BEST AND WORST PRACTICES <ul><li>Here are some points on how you can prevent your people from getting frustrated : </li></ul><ul><li>Use tools to ensure you know the needs, motivations, and talents of your players. </li></ul><ul><li>Communicate with your employees often , and ask them what they want. </li></ul><ul><li>Watch for people who are becoming rebels because this is a shift in their actions that is a key indicator of dissatisfaction. </li></ul><ul><li>Know what skills and personality traits are critical to a position before moving someone into the job. </li></ul>
BEST AND WORST PRACTICES <ul><li>Fatal Error: Ignoring Your Best Performers </li></ul><ul><li>Yolanda was an excellent problem solver. One key to her business success was her number one employee Rachel, who also happened to be her right hand person. Rachel had been given raises and was making an excellent wage. </li></ul><ul><li>However, Yolanda was so busy growing the business that she forgot to praise Rachel's heroics. After some time, Rachel quit when she had found a position for less money but which included more skill growth and responsibility. </li></ul>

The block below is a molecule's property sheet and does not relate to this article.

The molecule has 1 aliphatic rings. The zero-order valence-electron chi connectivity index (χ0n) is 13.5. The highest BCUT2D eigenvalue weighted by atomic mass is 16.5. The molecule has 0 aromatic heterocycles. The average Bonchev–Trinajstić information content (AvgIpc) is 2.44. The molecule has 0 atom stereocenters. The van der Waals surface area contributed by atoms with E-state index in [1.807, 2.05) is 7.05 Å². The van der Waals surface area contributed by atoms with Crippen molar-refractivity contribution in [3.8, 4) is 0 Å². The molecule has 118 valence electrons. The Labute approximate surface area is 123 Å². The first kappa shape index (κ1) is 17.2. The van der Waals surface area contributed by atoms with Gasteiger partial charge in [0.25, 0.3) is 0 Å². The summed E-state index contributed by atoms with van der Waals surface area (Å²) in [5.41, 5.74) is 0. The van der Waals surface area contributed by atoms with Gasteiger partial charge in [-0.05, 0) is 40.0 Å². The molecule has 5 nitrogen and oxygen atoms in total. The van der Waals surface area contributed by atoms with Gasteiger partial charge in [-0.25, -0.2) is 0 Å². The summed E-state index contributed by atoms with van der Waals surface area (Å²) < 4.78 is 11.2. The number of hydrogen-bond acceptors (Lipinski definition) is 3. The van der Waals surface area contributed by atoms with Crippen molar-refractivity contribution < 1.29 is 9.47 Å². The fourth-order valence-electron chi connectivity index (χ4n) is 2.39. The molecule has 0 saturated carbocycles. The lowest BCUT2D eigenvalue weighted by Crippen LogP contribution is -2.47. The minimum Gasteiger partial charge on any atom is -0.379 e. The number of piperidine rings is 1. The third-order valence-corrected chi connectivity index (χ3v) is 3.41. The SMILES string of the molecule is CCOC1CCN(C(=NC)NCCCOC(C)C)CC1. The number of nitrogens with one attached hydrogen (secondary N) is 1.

BEST AND WORST PRACTICES <ul><li>If you’re thinking of saving money by cutting down on giving raises to your good employees, remember that if they decide to leave you, you’d have to spend much more to recruit new ones that are at least as good </li></ul><ul><li>as them. </li></ul><ul><li>There are many simple and easy ways to reward your employees – an unexpected day off, tickets to the movies, a surprise vacation package, and so on and so forth. </li></ul>
MULE-KICKS <ul><li>You have three basic methods to choose from to run your business: </li></ul><ul><li>Create a great business model plan, create customers, and so on and so forth – do it the best way you can. Run your businesses as you would run yourself. </li></ul><ul><li>The second method to run a business is to squeeze the square peg (the environmental variables) into the round hole (you). </li></ul><ul><li>The third and best option is to ACT as a CEO . Being a highly effective CEO involves moving outside your comfort zone. </li></ul>